4. Honor their time and invite a dialogue
Honoring a sponsor’s time commitments is both respectful and attractive. And remember, they didn’t agree to offer their valuable time with you to learn all about you necessarily; they’re there to learn about why a partnership is a good idea for their brand. That means you need to focus the conversation on their brand vs. your opportunity. Even if they ask about who you are and what you’re doing, make sure to be aware of how much time you spend talking about yourself knowing that you will put out any spark of interest if you produce a monologue about who you are, why you’re amazing, and why they should partner with you (for your benefit). Your ultimate goal is to engage them in a dialogue that intertwines your efforts. At the end of the conversation you want them to see how valuable they are WITH you. Separate yourself from 99% of other sponsorship requestors and engage them in their goals and objectives.
5. Get creative – avoid outdated activation ideas.
Dinner and a movie… yawn. Logo coverage on a banner… double yawn. When you’re trying to make a real impression, innovation is the key. Consumers bore easily in our fast-paced culture, and brand clutter or the “same old thing” just won’t make an impression anymore. You can start off by getting innovative with your assets and ideas while you’re pitching them, but ultimately you want to invite them into the conversation so that their ultimate interests are met and the creativity potential explodes. If they’re excited about the new and creative way they’re impacting through innovative activation efforts, they become more reliable and loyal.
6. Prepare to offer helpful ROI
Measuring your efforts for dynamite ROI is something I’ll always advocate as a best practice, but keep in mind not all numbers are helpful. You want to make sure you’re reporting back information your sponsor can use. It proves the value of the investment. Do this by asking your sponsor what they want. Do they want more brand recognition? Do they want to see sales of a particular product spike? Do they want to reach a new target audience? Do they want to see more test drives? You then take this information and create an activation strategy that gives you the ability to measure outcomes more ingeniously!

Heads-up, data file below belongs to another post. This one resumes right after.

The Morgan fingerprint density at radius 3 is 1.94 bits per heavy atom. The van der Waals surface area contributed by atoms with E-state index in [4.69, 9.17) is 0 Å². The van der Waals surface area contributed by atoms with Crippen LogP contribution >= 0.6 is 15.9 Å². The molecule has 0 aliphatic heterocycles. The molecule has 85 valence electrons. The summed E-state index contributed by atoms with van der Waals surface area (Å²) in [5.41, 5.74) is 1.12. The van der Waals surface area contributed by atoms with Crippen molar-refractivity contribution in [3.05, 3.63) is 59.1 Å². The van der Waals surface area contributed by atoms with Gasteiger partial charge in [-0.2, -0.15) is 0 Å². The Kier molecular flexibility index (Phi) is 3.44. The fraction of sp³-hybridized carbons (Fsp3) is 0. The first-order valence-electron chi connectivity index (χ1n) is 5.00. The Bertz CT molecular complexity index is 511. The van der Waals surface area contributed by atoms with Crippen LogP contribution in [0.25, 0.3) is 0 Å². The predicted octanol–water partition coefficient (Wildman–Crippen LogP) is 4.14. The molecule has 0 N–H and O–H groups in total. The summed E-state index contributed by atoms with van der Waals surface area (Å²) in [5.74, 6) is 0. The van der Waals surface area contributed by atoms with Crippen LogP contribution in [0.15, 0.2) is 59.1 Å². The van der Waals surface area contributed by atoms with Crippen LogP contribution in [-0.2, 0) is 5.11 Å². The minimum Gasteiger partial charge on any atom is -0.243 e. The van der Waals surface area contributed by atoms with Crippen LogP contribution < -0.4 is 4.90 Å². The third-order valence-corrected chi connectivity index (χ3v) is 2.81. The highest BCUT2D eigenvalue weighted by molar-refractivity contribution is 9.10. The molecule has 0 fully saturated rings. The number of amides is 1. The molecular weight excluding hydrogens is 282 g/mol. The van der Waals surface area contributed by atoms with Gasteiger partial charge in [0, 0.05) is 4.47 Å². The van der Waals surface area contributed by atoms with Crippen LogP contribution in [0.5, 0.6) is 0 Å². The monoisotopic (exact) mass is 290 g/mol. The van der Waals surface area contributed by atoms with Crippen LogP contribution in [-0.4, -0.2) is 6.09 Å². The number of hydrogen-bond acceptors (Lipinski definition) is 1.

7. Do what you say you’re going to do
Have you ever heard empty promises from a partner? Or maybe started fulfilling your end of a deal when suddenly the charismatic counterpart ended up renegotiating his piece halfway through the deal? Or worse – they don’t deliver at all. If you want a bitter partner with a mouthpiece, being unfaithful to your promises is the fastest way to paint a target on your back. If you follow through faithfully and do everything in your power to put action steps in place to honor your promises, your sponsors will be not only singing your praise, but count major points in the positive towards considering a contract with you for following years – being reliable is invaluable. But don’t stop there; go above and beyond when you get the chance. My husband once told me we should take a quick vacation with the 15 days I had between jobs. I thought he would take me to Des Moines to see his family, or maybe Kansas City for a weekend getaway – he surprised me with tickets to Cabo. The reaction was undeniably favorable; he had big points in my book for a very long time. When you’re able to find ways to add value to a sponsor’s partnership without requiring more of them is a fast way to earn points and distinguish yourself as a partner.
Implementing these best practices is a great way you can rest assured you put your best foot forward as an extraordinary sponsorship professional!
You can read more of SponsorPark’s excellent sponsorship tips and insight at the SponsorPark Blog. Check it out and let us know what you think!